Women warriors: the right to fight

In the first of a three-part series on women in the military, a look at the impact of the recent US decision to lift the ban on women in frontline combat roles.
US soldier Pfc. Janelle Zalkovsky, from civil affairs unit of 1st Battalion, 320th Field Artillery .../ Credits: Reuters
The “woman warrior” has appeared in many forms throughout history. In ancient Greek mythology, the Amazons were a fierce tribe of female fighters who lived in separate societies, rebelled against male dominance and bravely fought in many wars, including the Trojan War. In Vietnam, the Trung Sisters led an uprising against Chinese occupiers 2,000 years ago, and are now revered as national symbols of freedom with a yearly holiday to commemorate their deaths in service to the country. They are often depicted riding giant elephants and wielding swords.

The modern-day female fighter may not necessarily carry a weapon, but across the world women are involved in military operations on a variety of levels. Traditionally active in support roles such as medics and technicians, women are now also eligible for combat duties in Australia, Canada, Denmark, Finland, France, Germany, Israel, the Netherlands, Norway, Poland, Romania, and Sweden.

Success based on qualifications, not gender

In America, women have just recently been permitted to take on combat roles. “I believe it is the responsibility of every citizen to protect the nation. And every citizen who can meet the qualifications of service should have that opportunity,” said Leon Panetta, United States Secretary of Defense, in a press conference earlier this year. “It is clear that women are contributing in unprecedented ways to the military’s mission of defending the nation.”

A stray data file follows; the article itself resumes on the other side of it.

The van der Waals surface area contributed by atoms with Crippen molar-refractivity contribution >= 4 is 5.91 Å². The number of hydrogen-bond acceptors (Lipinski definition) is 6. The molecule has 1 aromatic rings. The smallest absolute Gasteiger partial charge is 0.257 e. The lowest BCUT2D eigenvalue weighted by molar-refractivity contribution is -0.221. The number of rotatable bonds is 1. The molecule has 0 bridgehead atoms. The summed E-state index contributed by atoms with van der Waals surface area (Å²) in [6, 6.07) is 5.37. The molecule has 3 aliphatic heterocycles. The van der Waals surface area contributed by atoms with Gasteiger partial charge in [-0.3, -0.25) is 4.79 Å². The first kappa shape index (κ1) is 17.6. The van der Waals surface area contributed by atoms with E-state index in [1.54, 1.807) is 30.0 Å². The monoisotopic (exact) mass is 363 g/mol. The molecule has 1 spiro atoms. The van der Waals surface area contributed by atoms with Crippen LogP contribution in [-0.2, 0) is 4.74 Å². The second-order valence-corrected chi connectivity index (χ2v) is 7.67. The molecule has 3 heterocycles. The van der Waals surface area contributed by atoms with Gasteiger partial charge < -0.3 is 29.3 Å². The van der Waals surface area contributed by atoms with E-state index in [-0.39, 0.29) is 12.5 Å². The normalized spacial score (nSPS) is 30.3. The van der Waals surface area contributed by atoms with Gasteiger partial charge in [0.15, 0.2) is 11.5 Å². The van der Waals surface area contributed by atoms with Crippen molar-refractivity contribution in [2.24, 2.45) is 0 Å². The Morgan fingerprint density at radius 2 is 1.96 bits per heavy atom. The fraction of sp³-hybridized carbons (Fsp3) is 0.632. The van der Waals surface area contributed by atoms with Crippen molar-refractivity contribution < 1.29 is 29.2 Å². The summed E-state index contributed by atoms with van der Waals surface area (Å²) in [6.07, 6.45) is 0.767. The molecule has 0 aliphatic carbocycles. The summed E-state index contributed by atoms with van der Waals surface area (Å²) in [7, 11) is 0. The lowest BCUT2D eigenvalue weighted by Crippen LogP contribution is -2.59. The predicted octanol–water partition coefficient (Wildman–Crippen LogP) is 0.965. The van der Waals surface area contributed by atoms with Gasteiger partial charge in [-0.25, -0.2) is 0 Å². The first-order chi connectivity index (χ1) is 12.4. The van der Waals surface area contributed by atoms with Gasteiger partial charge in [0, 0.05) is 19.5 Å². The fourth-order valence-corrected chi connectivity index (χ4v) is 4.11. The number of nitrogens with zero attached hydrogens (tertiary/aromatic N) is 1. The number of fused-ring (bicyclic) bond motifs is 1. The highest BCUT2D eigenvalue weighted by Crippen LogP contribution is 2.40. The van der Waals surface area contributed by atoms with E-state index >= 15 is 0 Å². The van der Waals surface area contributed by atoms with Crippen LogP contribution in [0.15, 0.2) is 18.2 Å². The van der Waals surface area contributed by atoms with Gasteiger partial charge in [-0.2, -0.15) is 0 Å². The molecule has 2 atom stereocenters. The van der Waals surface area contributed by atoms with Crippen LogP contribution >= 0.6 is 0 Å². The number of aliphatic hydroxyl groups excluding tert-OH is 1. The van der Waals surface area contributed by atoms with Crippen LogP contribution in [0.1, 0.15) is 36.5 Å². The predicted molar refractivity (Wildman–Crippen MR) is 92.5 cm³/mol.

Established in 1994, the Direct Ground Combat Definitions and Assignment Rule forbid women to serve in front-line combat positions. In November 2012, the American Civil Liberties Union filed a lawsuit on behalf of four female veterans, challenging the constitutionality of the rule and claiming the Pentagon was not moving quickly enough to modernize its policies.

But the military was already taking steps. Earlier in 2012, the US military announced a series of modifications to the ground combat rule that opened up 14,000 new positions, some of which were involved with combat units. Calling the resulting experiences “very positive,” Panetta announced in January 2013 that the military was now repealing the ban on women in combat and moving forward to eliminate all unnecessary gender-based barriers to service.

Panetta noted that 152 women in uniform have died in the US military efforts in Iraq and Afghanistan. Although officially these women were serving in support roles, “men and women are fighting and dying together, and the time has come for our policies to recognize that reality.

“I fundamentally believe that our military is more effective when success is based solely on ability, on qualifications, and on performance.”

Should women fight alongside men?

However, not everyone within America’s military agrees. Decrying the changes as “a vast social experiment,” retired Lt. Gen. Jerry Boykin, former Deputy Undersecretary of Defense for Intelligence, spoke out on behalf of many of the military’s skeptics. Noting the extreme physical toll, “abysmal” living conditions, and the potential for conflicts due to sexual tension between the genders, Boykin claimed that including women in frontline combat roles “may impair the military effectiveness of our ground forces.”

Citing concern for women currently in the military who may not want to be subjected to front-line duty, Boykin warned, “This policy change may have the ironic effect of forcing women to reconsider their place in the armed services.”

In 2001, Germany lifted its ban on women in combat positions after female electrician Tanja Kreil filed a lawsuit in the European Court of Justice. In the next article in the series, we’ll take a closer look at some of the experiences and challenges women face in military operations in Germany, and elsewhere in the world.

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Comments (1)

Matt M: 15.05.2015, 15:53

What was the point of flipping the photo at top?Anyone who knows Army uniforms, unit insignia or weapons will know this shot has been altered - and for no good reason that I can tell.

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